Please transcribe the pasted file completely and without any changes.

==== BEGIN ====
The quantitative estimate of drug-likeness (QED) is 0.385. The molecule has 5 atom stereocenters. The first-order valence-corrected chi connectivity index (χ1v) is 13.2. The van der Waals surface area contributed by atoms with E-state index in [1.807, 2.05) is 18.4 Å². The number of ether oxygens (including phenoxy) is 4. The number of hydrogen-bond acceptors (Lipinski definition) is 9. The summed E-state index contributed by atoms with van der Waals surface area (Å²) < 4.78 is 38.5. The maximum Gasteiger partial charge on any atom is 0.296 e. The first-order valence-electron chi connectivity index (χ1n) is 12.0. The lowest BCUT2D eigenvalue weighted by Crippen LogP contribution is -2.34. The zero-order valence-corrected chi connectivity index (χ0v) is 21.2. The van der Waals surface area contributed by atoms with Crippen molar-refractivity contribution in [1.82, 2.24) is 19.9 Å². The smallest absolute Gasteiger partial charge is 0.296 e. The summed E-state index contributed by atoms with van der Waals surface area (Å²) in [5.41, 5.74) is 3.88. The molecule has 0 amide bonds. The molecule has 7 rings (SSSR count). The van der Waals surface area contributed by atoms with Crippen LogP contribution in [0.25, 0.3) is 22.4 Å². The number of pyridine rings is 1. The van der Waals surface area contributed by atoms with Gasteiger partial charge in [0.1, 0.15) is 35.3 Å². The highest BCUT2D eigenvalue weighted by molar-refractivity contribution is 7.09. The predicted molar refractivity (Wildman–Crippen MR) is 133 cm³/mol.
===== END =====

The quantitative estimate of drug-likeness (QED) is 0.385. The molecule has 5 atom stereocenters. The first-order valence-corrected chi connectivity index (χ1v) is 13.2. The van der Waals surface area contributed by atoms with E-state index in [1.807, 2.05) is 18.4 Å². The number of ether oxygens (including phenoxy) is 4. The number of hydrogen-bond acceptors (Lipinski definition) is 9. The summed E-state index contributed by atoms with van der Waals surface area (Å²) < 4.78 is 38.5. The maximum Gasteiger partial charge on any atom is 0.296 e. The first-order valence-electron chi connectivity index (χ1n) is 12.0. The lowest BCUT2D eigenvalue weighted by Crippen LogP contribution is -2.34. The zero-order valence-corrected chi connectivity index (χ0v) is 21.2. The van der Waals surface area contributed by atoms with Crippen molar-refractivity contribution in [1.82, 2.24) is 19.9 Å². The smallest absolute Gasteiger partial charge is 0.296 e. The summed E-state index contributed by atoms with van der Waals surface area (Å²) in [5.41, 5.74) is 3.88. The molecule has 0 amide bonds. The molecule has 7 rings (SSSR count). The van der Waals surface area contributed by atoms with Crippen LogP contribution in [0.25, 0.3) is 22.4 Å². The number of pyridine rings is 1. The van der Waals surface area contributed by atoms with Gasteiger partial charge in [0.1, 0.15) is 35.3 Å². The highest BCUT2D eigenvalue weighted by molar-refractivity contribution is 7.09. The predicted molar refractivity (Wildman–Crippen MR) is 133 cm³/mol.